Leading experts from the European Society on Clinical and Economic Aspects of Osteoporosis and Osteoarthritis (ESCEO) and the International Osteoporosis Foundation (IOF) have published a timely position paper on the association between subtrochanteric femoral (upper thigh bone) fractures and long-term treatment with bisphosphonates.
Bisphosphonates are the most common drug therapy for osteoporotic fracture prevention, prescribed to millions of people around the world. Concern among doctors and patients has arisen following recent media reports that cite a possible association between unusual and unexpected (atypical) fractures of the upper thigh bone and bisphosphonate use.
The Position Paper examines the evidence and concludes that:
"The risk versus benefit ratio is clear," stated Professor René Rizzoli of the Division of Bone Diseases at the University of Geneva and lead author of the Position Paper. "We estimate that for every 10,000 high-risk patients undergoing bisphosphonate treatment, approximately 100 hip fractures and 750 fractures at other sites are prevented, whereas only 3 to 6 atypical fractures could be expected."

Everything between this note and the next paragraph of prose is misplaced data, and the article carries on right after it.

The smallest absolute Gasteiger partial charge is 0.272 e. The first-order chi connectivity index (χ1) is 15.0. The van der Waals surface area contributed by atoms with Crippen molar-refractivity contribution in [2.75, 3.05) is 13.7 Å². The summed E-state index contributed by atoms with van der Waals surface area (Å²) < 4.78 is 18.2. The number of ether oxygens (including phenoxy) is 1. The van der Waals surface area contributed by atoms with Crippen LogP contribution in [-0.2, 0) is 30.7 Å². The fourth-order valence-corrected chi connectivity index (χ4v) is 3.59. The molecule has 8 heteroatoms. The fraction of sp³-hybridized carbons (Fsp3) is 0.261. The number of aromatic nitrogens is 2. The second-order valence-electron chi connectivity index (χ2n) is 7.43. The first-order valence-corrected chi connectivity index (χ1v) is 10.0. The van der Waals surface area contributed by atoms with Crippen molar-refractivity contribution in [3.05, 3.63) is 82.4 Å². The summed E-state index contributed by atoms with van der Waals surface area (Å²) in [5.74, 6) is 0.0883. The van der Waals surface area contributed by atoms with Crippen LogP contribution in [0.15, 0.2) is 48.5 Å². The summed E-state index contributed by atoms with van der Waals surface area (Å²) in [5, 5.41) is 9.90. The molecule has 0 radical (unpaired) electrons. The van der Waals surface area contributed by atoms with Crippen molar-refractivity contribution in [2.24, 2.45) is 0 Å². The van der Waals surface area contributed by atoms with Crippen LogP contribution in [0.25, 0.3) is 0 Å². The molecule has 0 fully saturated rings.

"While we urge patients to discuss their concerns with their doctors, it is important that they do not stop taking their prescribed bisphosphonate therapy and so leave themselves open to the higher risk of osteoporotic fracture." He went on to state that doctors should, as with all drug treatments, advise patients of any potential side effects or risks. Patients with pain in the hips, thighs or femur should be radiologically assessed, and examined for possible atypical subtrochanteric fracture. The radiographic changes should be examined for orthopaedic intervention or close monitoring. The decision regarding therapy should be based on an individual benefit-risk assessment.
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